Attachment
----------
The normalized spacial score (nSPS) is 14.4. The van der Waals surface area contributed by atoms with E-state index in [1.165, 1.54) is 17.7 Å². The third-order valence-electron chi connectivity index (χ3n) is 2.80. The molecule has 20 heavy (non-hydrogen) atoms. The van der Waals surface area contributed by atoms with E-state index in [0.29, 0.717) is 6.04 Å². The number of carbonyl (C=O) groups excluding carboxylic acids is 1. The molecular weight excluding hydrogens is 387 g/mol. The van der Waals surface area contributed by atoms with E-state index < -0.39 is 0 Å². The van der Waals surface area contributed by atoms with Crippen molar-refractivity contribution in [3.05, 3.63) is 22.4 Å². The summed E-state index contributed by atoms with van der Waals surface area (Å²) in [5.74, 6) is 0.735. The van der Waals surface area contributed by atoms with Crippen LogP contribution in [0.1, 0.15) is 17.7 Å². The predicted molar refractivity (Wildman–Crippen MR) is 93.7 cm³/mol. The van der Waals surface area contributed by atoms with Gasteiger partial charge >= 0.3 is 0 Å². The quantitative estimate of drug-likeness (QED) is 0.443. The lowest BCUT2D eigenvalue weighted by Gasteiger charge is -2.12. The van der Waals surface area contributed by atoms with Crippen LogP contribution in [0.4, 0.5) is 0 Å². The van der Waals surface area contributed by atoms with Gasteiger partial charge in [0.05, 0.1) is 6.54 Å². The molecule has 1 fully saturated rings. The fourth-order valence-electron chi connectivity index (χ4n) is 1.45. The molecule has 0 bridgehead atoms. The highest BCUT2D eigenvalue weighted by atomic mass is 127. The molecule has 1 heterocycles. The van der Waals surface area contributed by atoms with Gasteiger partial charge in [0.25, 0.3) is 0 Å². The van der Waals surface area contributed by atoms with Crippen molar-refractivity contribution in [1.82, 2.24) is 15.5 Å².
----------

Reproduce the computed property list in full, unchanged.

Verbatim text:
The normalized spacial score (nSPS) is 14.4. The van der Waals surface area contributed by atoms with E-state index in [1.165, 1.54) is 17.7 Å². The third-order valence-electron chi connectivity index (χ3n) is 2.80. The molecule has 20 heavy (non-hydrogen) atoms. The van der Waals surface area contributed by atoms with E-state index in [0.29, 0.717) is 6.04 Å². The number of carbonyl (C=O) groups excluding carboxylic acids is 1. The molecular weight excluding hydrogens is 387 g/mol. The van der Waals surface area contributed by atoms with E-state index < -0.39 is 0 Å². The van der Waals surface area contributed by atoms with Crippen molar-refractivity contribution in [3.05, 3.63) is 22.4 Å². The summed E-state index contributed by atoms with van der Waals surface area (Å²) in [5.74, 6) is 0.735. The van der Waals surface area contributed by atoms with Crippen LogP contribution in [0.1, 0.15) is 17.7 Å². The predicted molar refractivity (Wildman–Crippen MR) is 93.7 cm³/mol. The van der Waals surface area contributed by atoms with Gasteiger partial charge >= 0.3 is 0 Å². The quantitative estimate of drug-likeness (QED) is 0.443. The lowest BCUT2D eigenvalue weighted by Gasteiger charge is -2.12. The van der Waals surface area contributed by atoms with Crippen LogP contribution in [0.4, 0.5) is 0 Å². The van der Waals surface area contributed by atoms with Gasteiger partial charge in [0.05, 0.1) is 6.54 Å². The molecule has 1 fully saturated rings. The fourth-order valence-electron chi connectivity index (χ4n) is 1.45. The molecule has 0 bridgehead atoms. The highest BCUT2D eigenvalue weighted by atomic mass is 127. The molecule has 1 heterocycles. The van der Waals surface area contributed by atoms with Gasteiger partial charge in [0.25, 0.3) is 0 Å². The van der Waals surface area contributed by atoms with Crippen molar-refractivity contribution in [1.82, 2.24) is 15.5 Å².